Like Cigna, Humana’s Dental Savings Plan offers additional discounts on services like vision and hearing, and claim to provide an average savings of 37 percent on prescriptions at more than 62,000 pharmacies nationwide. Humana’s Dental Savings also provides discounts of up to 30 percent on some acupuncture and massage therapy treatments at participating providers, so, you know, get in line.
I found Humana’s website easier to navigate and more transparent in pricing than Cigna’s, and it provided more upfront information about costs.
Dental Insurance Costs At a Glance
|Yearly Enrollment Fee||$15||$0||$15||$0|
|Cleaning||$20 + $5 co-pay||$54||$25||$100|
Pricing was calculated for a single, female, under the age of 40 living in Brooklyn, New York, and assumes two cleanings and one cavity per year.
Looking for Dental Care on the (Very) Cheap?
Insurance and dental savings plans aren’t the only options for inexpensive dental care. Maybe you’re a student who moves frequently, don’t have the resources to research insurance options, or are experiencing a dental emergency and don’t have a primary dentist. If so, here are some other ways to obtain cheap dental treatment.
- State Coverage. Certain states have assistance programs to assist in dental care for lower income families. Check this site to see if you’re eligible.
- The Affordable Care Act. In 2014, the Affordable Care Act gave 1.1 million Americans dental benefits through health insurance marketplaces. This is especially worth checking out for families: 35.7 percent of medical plans now have provisions for pediatric or family dental benefits.
- Local Dental School. In grad school, I frequented the Aveda hair school for cuts at $20 a pop. My mom swears by the dental care she used to get at the dental school at her university. You can usually get discounted dental procedures at a school clinic.
- Oral Health America. If you’re over 60 (or caring for an older adult), check out ToothWisdom.org for low-cost dental care options for seniors.
OK, so do I REALLY need insurance?
Let’s say you’re in great dental health: you took advantage of comprehensive family coverage when you were a kid, have continued to get regular (twice yearly) cleanings, practice impeccable home-care (and yes, that means flossing), and are not a smoker or sugar addict. Should insurance be on your radar?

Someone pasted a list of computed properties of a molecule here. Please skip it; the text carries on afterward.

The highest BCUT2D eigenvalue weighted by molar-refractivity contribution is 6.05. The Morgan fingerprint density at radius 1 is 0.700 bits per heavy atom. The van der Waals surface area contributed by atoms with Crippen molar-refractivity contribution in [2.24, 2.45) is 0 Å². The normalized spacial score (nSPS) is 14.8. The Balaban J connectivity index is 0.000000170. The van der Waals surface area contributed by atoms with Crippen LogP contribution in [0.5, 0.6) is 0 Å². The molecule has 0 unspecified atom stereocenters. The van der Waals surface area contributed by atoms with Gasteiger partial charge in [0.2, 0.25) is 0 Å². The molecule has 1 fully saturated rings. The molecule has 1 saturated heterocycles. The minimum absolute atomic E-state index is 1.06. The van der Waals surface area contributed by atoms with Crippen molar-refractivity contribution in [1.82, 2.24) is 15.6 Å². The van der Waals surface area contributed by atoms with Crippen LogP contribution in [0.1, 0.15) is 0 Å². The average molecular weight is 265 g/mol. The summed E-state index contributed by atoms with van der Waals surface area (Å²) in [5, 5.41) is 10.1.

Maybe not. Prince says that since many people don’t understand what they’re getting when they purchase insurance, a better strategy for someone with great existing dental health could be to put the money they would spend on insurance (say, $20 a month) in a savings account to be used to pay for out-of-pocket preventative dental care.
I used myself as a test case with Dr. Cram: a mostly healthy 32-year-old female with solid preventative care (I floss, I promise!) and a history of twice-yearly cleanings. Might the upfront costs of two cleanings and checkups a year with periodic x-rays be less than what I would pay in annual premiums and co-pays?
“Actually, yes,” says Cram. I tried it out with one of our top picks for Dental Savings Plans: Humana charges $122.88/year and $25 for a cleaning, meaning my yearly cost for just the two cleanings plus the membership fee would be $172.88. That’s actually more than the $134 I’d pay out-of-pocket for two cleanings
So why would I pay more for the dental savings option? Well, once you start to add on procedures such as x-rays or the odd filling, that’s when you see the savings start to add up.
I’m certainly not going to say you don’t need insurance, but if overall savings are your goal, you should talk to your dentist before moving forward. If you have hallmarks of gum disease or have had dental problems in the past, you will absolutely want to look for insurance that is more comprehensive. Periodontal patients, for example, need to have cleanings every three months, and those costs will pile on quickly. Since I also have bridges and residual issues from my own metal-mouthed history, I need to look for insurance with more provisions for extended care.
Did You Know?
Preventive dental care can lead to cost savings in the future.
Most people don’t consider their dental health until a crisis occurs. Dr. Cram says: “I’m seeing more and more young patients who haven’t been to the dentist in a few years and that’s where the problems really show up.” In other words: preventative care matters, and that means seeing your dentist regularly.
Other reasons why dental care is important:
- The cost of going without dental insurance can result in spending more on other health issues.
- Studies show that individuals without dental benefits are more likely to have extractions and dentures and less likely to have restorative care or receive treatment for gum disease.
- Those without dental benefits report higher cases of other illnesses, specifically cardiovascular and heart diseases (so, the fact that dreams about teeth are traditionally interpreted as dreams about death might not be that bananas).
Dental care should be a priority. Your teeth need you, but they may not need traditional dental insurance. Talk to your dentist and figure out what kind of care or issues you should expect in years to come, and attack your insurance accordingly. If your care needs are likely to be minimal, and you have enough savings to cover the cost of a pricier procedure in case of emergency, you may be better off going it alone — as long as you are still able to afford your annual preventative care. If you’ve neglected your teeth or are likely to need a lot of care in the future, look into insurance, starting with our Best Overall pick, . Concerned about price? See if a dental savings plan, including those offered by and might best meet your needs. Either way, comprehensive preventative care matters, and it’s not as far out of reach as you might think.